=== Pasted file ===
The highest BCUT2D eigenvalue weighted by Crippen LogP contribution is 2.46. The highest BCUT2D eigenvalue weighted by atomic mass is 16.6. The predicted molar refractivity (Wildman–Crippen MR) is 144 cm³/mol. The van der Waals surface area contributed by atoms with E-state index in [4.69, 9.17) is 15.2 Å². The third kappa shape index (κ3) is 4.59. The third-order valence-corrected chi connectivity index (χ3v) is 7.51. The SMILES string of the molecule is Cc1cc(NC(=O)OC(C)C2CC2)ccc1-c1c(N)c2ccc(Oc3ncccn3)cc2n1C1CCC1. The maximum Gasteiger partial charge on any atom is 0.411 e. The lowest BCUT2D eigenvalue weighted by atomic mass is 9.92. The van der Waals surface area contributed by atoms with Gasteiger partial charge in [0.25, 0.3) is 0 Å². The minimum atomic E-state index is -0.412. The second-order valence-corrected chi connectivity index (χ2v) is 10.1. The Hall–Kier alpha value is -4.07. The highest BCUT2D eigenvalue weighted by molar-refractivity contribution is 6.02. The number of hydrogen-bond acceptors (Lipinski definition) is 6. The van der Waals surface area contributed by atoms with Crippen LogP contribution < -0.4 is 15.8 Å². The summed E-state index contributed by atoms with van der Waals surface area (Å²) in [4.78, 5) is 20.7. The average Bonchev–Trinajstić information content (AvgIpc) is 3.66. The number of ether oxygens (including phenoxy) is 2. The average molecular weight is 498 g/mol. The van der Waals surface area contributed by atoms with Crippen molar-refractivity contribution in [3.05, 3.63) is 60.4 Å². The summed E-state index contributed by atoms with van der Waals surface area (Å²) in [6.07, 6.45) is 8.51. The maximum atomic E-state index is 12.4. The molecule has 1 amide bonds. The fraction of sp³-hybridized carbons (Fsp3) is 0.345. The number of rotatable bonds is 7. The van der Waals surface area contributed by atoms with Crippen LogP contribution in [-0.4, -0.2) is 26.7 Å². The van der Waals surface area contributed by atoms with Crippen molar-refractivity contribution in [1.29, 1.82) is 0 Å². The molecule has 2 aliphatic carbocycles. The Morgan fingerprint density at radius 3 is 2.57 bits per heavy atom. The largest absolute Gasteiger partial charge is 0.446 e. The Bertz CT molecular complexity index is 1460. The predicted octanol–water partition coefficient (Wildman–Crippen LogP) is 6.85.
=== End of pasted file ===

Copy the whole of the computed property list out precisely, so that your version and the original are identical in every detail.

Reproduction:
The highest BCUT2D eigenvalue weighted by Crippen LogP contribution is 2.46. The highest BCUT2D eigenvalue weighted by atomic mass is 16.6. The predicted molar refractivity (Wildman–Crippen MR) is 144 cm³/mol. The van der Waals surface area contributed by atoms with E-state index in [4.69, 9.17) is 15.2 Å². The third kappa shape index (κ3) is 4.59. The third-order valence-corrected chi connectivity index (χ3v) is 7.51. The SMILES string of the molecule is Cc1cc(NC(=O)OC(C)C2CC2)ccc1-c1c(N)c2ccc(Oc3ncccn3)cc2n1C1CCC1. The maximum Gasteiger partial charge on any atom is 0.411 e. The lowest BCUT2D eigenvalue weighted by atomic mass is 9.92. The van der Waals surface area contributed by atoms with Gasteiger partial charge in [0.25, 0.3) is 0 Å². The minimum atomic E-state index is -0.412. The second-order valence-corrected chi connectivity index (χ2v) is 10.1. The Hall–Kier alpha value is -4.07. The highest BCUT2D eigenvalue weighted by molar-refractivity contribution is 6.02. The number of hydrogen-bond acceptors (Lipinski definition) is 6. The van der Waals surface area contributed by atoms with Crippen LogP contribution < -0.4 is 15.8 Å². The summed E-state index contributed by atoms with van der Waals surface area (Å²) in [4.78, 5) is 20.7. The average Bonchev–Trinajstić information content (AvgIpc) is 3.66. The number of ether oxygens (including phenoxy) is 2. The average molecular weight is 498 g/mol. The van der Waals surface area contributed by atoms with Crippen molar-refractivity contribution in [3.05, 3.63) is 60.4 Å². The summed E-state index contributed by atoms with van der Waals surface area (Å²) in [6.07, 6.45) is 8.51. The maximum atomic E-state index is 12.4. The molecule has 1 amide bonds. The fraction of sp³-hybridized carbons (Fsp3) is 0.345. The number of rotatable bonds is 7. The van der Waals surface area contributed by atoms with Crippen LogP contribution in [-0.4, -0.2) is 26.7 Å². The van der Waals surface area contributed by atoms with Crippen molar-refractivity contribution in [1.29, 1.82) is 0 Å². The molecule has 2 aliphatic carbocycles. The Morgan fingerprint density at radius 3 is 2.57 bits per heavy atom. The largest absolute Gasteiger partial charge is 0.446 e. The Bertz CT molecular complexity index is 1460. The predicted octanol–water partition coefficient (Wildman–Crippen LogP) is 6.85.